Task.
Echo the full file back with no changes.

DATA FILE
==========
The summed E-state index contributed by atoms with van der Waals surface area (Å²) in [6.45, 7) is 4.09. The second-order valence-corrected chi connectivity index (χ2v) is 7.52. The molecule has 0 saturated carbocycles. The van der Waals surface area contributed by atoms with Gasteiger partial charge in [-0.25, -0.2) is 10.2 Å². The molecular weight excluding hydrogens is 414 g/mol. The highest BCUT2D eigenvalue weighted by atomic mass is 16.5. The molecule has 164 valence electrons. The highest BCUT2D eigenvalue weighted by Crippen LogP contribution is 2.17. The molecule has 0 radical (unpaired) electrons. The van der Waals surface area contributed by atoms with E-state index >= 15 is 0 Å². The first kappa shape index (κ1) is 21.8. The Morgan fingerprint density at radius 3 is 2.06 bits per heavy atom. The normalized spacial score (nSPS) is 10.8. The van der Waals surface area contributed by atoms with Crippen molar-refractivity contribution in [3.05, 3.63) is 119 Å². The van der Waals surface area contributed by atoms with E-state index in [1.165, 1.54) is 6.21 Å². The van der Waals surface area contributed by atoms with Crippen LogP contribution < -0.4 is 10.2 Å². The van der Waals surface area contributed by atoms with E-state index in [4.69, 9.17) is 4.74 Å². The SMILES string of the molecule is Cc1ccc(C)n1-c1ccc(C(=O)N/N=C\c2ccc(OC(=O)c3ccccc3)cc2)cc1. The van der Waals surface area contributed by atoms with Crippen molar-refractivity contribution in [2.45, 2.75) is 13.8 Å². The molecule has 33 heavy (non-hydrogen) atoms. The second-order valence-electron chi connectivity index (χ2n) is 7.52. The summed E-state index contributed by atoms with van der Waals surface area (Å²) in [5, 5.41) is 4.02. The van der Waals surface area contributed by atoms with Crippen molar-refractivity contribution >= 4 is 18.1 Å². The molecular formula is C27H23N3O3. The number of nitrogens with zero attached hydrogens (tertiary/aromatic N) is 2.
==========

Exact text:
The summed E-state index contributed by atoms with van der Waals surface area (Å²) in [6.45, 7) is 4.09. The second-order valence-corrected chi connectivity index (χ2v) is 7.52. The molecule has 0 saturated carbocycles. The van der Waals surface area contributed by atoms with Gasteiger partial charge in [-0.25, -0.2) is 10.2 Å². The molecular weight excluding hydrogens is 414 g/mol. The highest BCUT2D eigenvalue weighted by atomic mass is 16.5. The molecule has 164 valence electrons. The highest BCUT2D eigenvalue weighted by Crippen LogP contribution is 2.17. The molecule has 0 radical (unpaired) electrons. The van der Waals surface area contributed by atoms with E-state index >= 15 is 0 Å². The first kappa shape index (κ1) is 21.8. The Morgan fingerprint density at radius 3 is 2.06 bits per heavy atom. The normalized spacial score (nSPS) is 10.8. The van der Waals surface area contributed by atoms with Crippen molar-refractivity contribution in [3.05, 3.63) is 119 Å². The van der Waals surface area contributed by atoms with E-state index in [1.165, 1.54) is 6.21 Å². The van der Waals surface area contributed by atoms with Crippen LogP contribution < -0.4 is 10.2 Å². The van der Waals surface area contributed by atoms with E-state index in [4.69, 9.17) is 4.74 Å². The SMILES string of the molecule is Cc1ccc(C)n1-c1ccc(C(=O)N/N=C\c2ccc(OC(=O)c3ccccc3)cc2)cc1. The van der Waals surface area contributed by atoms with Crippen molar-refractivity contribution in [2.45, 2.75) is 13.8 Å². The molecule has 33 heavy (non-hydrogen) atoms. The second-order valence-electron chi connectivity index (χ2n) is 7.52. The summed E-state index contributed by atoms with van der Waals surface area (Å²) in [5, 5.41) is 4.02. The van der Waals surface area contributed by atoms with Crippen molar-refractivity contribution >= 4 is 18.1 Å². The molecular formula is C27H23N3O3. The number of nitrogens with zero attached hydrogens (tertiary/aromatic N) is 2.